Electron microscopy showed HRP endosomes in the T84 monolayers. A few small HRP endosomes could be seen in the naïve T84 cells. Most of them were located on the apical region (above the nucleus). After treatment with the supernatant, the HRP endosome number markedly increased in the T84 cells. The HRP endosomes were distributed in all regions of the cells including apical, middle and the basal regions. The size of the endosomes was also increased. Image analysis data showed HRP endosome area was significantly increased in the HMC-1 cells treated with the supernatant. We also identified HRP products in the paracellular spaces in some wells.
We have shown that human mast cell line, HMC-1 cells can release tryptase in response to LPS stimulation. The intestinal epithelial barrier function can be compromised in the exposure to the milieu of co-culture with mast cells that have been activated in the presence of LPS.
Mast cells are residential cells in the intestinal tissue. Accumulated evidence demonstrates that mast cells play important roles in both innate and acquired immune functions (7, 8). However, what we have understood most about mast cells is the inflammatory effector activity. The present data have added one more piece of information to the pathological role of mast cells. Publications have demonstrated that significantly increased mast cells in the intestinal mucosa of the patients with intestinal chronic inflammation such as IBD (25, 26). The intestinal epithelial barrier dysfunction in the patients with IBD has been noticed. Some IBD patients show that the intestinal epithelial hyperpermeability precedes the relapse of IBD clinical phenomena (27). It has not been certain how the mast cells in the intestinal mucosa of IBD get activated. The causes can be multiple. Psychological stress activates mast cells in the skin (28), in the intestine (29) and other organs (30). Clinical investigation demonstrates that the increase in mast cell number in the intestinal mucosa of the patients with IBD and food allergy (25, 31). Studies revealed intestinal epithelial hyperpermeability in the patients with IBD (32). Some patients showed a phenomenon that their intestinal epithelial hyperpermeability proceded the clinical IBD symptoms (33). It is certain that mast cell activation in the intestinal mucosa can damage intestinal epithelial barrier function via release of the chemical mediators (25). But the causes of mast cell activation have not been fully understood. The present data demonstrate that the bacterial LPS can activate the human mast cell line, HMC-1 cells directly. There is a plenty source of LPS in the intestinal lumen. The LPS can be absorbed into the intestinal tissue upon the intestinal epithelial barrier dysfunction occurs. The absorbed LPS then may act on the residential mast cells in the intestinal mucosa to cause the mast cells to release chemical mediators, such as histamine, tryptase, etc.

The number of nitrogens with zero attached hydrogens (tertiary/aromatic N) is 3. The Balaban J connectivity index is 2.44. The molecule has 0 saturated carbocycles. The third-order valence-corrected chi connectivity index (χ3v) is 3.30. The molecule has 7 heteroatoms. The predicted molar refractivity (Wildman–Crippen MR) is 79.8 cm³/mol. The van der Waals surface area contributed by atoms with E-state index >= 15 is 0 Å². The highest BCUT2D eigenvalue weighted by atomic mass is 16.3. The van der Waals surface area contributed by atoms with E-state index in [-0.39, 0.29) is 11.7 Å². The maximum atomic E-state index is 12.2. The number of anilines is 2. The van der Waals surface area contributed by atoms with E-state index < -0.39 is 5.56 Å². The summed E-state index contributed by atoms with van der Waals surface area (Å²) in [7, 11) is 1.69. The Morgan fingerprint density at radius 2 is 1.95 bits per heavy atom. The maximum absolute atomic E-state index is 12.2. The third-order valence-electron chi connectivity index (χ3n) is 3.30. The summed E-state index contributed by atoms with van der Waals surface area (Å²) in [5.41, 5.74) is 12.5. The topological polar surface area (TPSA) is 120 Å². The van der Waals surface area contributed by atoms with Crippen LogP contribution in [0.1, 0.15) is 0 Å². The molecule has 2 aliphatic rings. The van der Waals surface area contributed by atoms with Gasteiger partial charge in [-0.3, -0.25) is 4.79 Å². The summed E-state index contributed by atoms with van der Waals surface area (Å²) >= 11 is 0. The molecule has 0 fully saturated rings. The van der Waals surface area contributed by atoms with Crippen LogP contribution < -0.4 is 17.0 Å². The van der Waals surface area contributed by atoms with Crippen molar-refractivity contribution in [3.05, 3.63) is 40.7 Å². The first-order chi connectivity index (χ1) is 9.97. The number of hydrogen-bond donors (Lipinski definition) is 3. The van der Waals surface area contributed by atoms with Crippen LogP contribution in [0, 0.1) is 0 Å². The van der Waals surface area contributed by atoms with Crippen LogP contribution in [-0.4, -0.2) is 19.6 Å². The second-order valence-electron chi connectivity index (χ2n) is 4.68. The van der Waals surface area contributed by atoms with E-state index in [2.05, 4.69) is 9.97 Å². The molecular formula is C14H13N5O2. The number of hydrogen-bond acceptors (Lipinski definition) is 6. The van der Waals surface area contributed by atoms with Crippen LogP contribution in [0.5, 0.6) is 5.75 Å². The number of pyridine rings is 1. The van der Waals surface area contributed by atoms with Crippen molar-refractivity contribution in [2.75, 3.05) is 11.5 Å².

Tryptase consists of about 25% of the total protein in the cytosol of mast cell. Many publications suggest that mast cell derived tryptase plays a crucial role in the some of the intestinal diseases (34). The unique feature of tryptase is that it can cleave PAR2 receptors on the basolateral membrane of the enterocytes (35). We also have identified that the intestinal epithelial cells express PAR2 receptors on both apical and basal side of the human colonic cell membrane (data not shown). Other investigators also reported PAR2 expression on the rat intestinal mucosa (36). The subsequent experiments confirmed our hypothesis that mast cell derived tryptase can cause the intestinal epithelial barrier dysfunction. The data showed that the TER decreased significantly, that is an indicator of the paracellular permeability increase. Intact protein antigens, microbial products and other noxious substances may be absorbed into the mucosa in such an environment. HRP is a macromolecule (MW = 44,000 Dalton). We noticed in the experiments that HRP was transported across the T84 monolayers via transcytosis and paracellular pathway. The HRP found in the cytoplasm of the T84 cells appears as endosomes. The quantification of these HRP endosomes demonstrated that much more amount of HRP was transported across the T84 monolayers via transcytosis in the LPS group than that in the naïve groups. The data from the experiments with tryptase inhibitor BABIM further confirmed the decrease in TER and increase in HRP flux in the experiments was originated from tryptase that was derived from the HMC-1 cells, at least partially if not all, because there are an array of mediators may have been released from the HMC-1 cells.